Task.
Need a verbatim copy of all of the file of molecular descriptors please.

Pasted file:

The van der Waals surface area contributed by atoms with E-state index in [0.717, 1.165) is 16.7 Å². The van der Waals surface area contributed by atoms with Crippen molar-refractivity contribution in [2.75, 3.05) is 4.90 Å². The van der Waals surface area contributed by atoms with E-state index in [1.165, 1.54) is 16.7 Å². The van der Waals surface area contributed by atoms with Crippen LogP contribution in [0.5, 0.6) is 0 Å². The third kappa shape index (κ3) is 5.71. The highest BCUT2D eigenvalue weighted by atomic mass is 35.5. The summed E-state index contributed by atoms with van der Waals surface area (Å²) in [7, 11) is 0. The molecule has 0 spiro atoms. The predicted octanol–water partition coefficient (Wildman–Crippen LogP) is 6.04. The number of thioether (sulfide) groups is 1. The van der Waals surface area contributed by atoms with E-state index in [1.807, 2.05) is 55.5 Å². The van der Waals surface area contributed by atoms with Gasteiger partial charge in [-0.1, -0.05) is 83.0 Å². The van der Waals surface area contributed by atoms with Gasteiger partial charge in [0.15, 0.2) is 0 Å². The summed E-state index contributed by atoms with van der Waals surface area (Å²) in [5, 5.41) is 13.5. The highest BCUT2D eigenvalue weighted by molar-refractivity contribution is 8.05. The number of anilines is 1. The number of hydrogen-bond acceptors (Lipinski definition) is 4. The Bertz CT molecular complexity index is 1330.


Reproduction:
The van der Waals surface area contributed by atoms with E-state index in [0.717, 1.165) is 16.7 Å². The van der Waals surface area contributed by atoms with Crippen molar-refractivity contribution in [2.75, 3.05) is 4.90 Å². The van der Waals surface area contributed by atoms with E-state index in [1.165, 1.54) is 16.7 Å². The van der Waals surface area contributed by atoms with Crippen LogP contribution in [0.5, 0.6) is 0 Å². The third kappa shape index (κ3) is 5.71. The highest BCUT2D eigenvalue weighted by atomic mass is 35.5. The summed E-state index contributed by atoms with van der Waals surface area (Å²) in [7, 11) is 0. The molecule has 0 spiro atoms. The predicted octanol–water partition coefficient (Wildman–Crippen LogP) is 6.04. The number of thioether (sulfide) groups is 1. The van der Waals surface area contributed by atoms with E-state index in [1.807, 2.05) is 55.5 Å². The van der Waals surface area contributed by atoms with Gasteiger partial charge in [-0.1, -0.05) is 83.0 Å². The van der Waals surface area contributed by atoms with Gasteiger partial charge in [0.15, 0.2) is 0 Å². The summed E-state index contributed by atoms with van der Waals surface area (Å²) in [5, 5.41) is 13.5. The highest BCUT2D eigenvalue weighted by molar-refractivity contribution is 8.05. The number of anilines is 1. The number of hydrogen-bond acceptors (Lipinski definition) is 4. The Bertz CT molecular complexity index is 1330.